Good Christian belle

Gay ally Kristin Chenoweth talks about her new country music CD (she adores Dolly!), queers … and the right way to be a Christian

THE GOSPEL ACCORDING TO KRISTIN | The performer has conquered stage, recording, TV … and uniting gay rights with her faith.

Kristin Chenoweth doesn’t get miffed very easily. But when she does, watch out. Last year, after Newsweek published a commentary on the inability of gay actors to play straight roles, she wrote an extensive letter to the magazine, calling the article “horrendously homophobic.”

But Chenoweth’s allegiance to the gay community goes back to growing up in Oklahoma — a place she returned to for her latest album, Some Lessons Learned, the first of four where the opera-trainer singer fully embraces her country roots.

We had lots to talk about when we caught up with Chenoweth, on a dinner break from shooting her upcoming series, Good Christian Belles. She discussed her history of dating gay men, her opinion on Michele Bachmann’s support of gay conversion clinics … and being a little bit wicked.

— Chris Azzopardi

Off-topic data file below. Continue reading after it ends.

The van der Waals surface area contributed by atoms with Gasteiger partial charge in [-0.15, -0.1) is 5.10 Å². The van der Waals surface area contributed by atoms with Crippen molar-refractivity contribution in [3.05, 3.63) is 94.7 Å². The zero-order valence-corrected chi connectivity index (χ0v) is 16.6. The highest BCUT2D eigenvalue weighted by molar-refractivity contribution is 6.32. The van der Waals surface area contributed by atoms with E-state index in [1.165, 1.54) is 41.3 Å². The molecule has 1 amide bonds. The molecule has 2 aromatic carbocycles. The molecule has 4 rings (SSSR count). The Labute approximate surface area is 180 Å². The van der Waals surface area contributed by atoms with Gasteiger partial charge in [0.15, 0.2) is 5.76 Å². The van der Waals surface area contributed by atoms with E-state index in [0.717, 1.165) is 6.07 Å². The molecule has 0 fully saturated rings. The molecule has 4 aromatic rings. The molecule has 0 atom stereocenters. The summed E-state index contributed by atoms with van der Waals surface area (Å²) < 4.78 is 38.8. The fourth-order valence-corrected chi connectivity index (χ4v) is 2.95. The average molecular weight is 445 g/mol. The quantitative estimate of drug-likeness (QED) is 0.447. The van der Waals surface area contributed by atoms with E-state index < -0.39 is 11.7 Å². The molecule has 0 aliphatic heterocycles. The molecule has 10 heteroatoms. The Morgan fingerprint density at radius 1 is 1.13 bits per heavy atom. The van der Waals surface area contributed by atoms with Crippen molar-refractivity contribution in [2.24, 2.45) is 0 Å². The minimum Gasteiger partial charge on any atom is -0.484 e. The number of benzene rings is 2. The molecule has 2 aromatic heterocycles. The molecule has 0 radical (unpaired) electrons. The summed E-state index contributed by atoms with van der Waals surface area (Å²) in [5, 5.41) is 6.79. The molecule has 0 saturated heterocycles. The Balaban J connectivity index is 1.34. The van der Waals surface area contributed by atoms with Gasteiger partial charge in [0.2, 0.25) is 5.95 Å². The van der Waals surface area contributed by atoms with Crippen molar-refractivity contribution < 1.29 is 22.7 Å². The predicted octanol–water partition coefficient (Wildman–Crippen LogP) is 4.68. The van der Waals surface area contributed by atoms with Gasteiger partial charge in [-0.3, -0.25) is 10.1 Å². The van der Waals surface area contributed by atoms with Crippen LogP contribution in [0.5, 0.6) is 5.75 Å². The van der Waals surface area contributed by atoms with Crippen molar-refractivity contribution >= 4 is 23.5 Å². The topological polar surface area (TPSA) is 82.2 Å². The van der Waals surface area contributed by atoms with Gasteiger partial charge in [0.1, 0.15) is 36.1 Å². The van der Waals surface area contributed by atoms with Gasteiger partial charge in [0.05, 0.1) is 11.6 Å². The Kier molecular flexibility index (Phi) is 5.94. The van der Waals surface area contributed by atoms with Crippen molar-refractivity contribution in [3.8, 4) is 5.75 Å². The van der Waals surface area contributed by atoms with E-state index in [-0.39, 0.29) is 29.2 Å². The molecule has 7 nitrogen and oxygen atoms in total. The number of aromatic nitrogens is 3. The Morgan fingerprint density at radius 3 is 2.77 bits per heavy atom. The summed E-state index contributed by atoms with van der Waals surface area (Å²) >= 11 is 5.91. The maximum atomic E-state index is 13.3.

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Dallas Voice: Your character’s name on Good Christian Belles is Cockburn — Carlene Cockburn. Chenoweth: I can’t wait for my family to hear that one. Are you kidding? I was like, “Wait a minute…!” But I just think the most important thing for me as an actress, because of the lines that come out of my mouth, is to just have to speak them and keep going, because they’re so funny and her name is so funny and the whole thing is just so great. I love it.

Does your character have anything in common with April Rhodes, who you play on Glee? Probably not on paper, but they’re both pretty outlandish people. Carlene, though, is the antithesis of April.

You grew up in Oklahoma, so country music is your roots. How is your new album a reflection of that? It’s so funny, because I get asked, “Why a country album now?” But that’s how it all began for me. Of course, why would anyone know that? It’s not something I’ve been talking about a lot, but it’s the music I grew up listening to. One of my biggest influences is Dolly Parton, and when you look at the history of songs in musical theater and in country, they’re both usually great storytellers.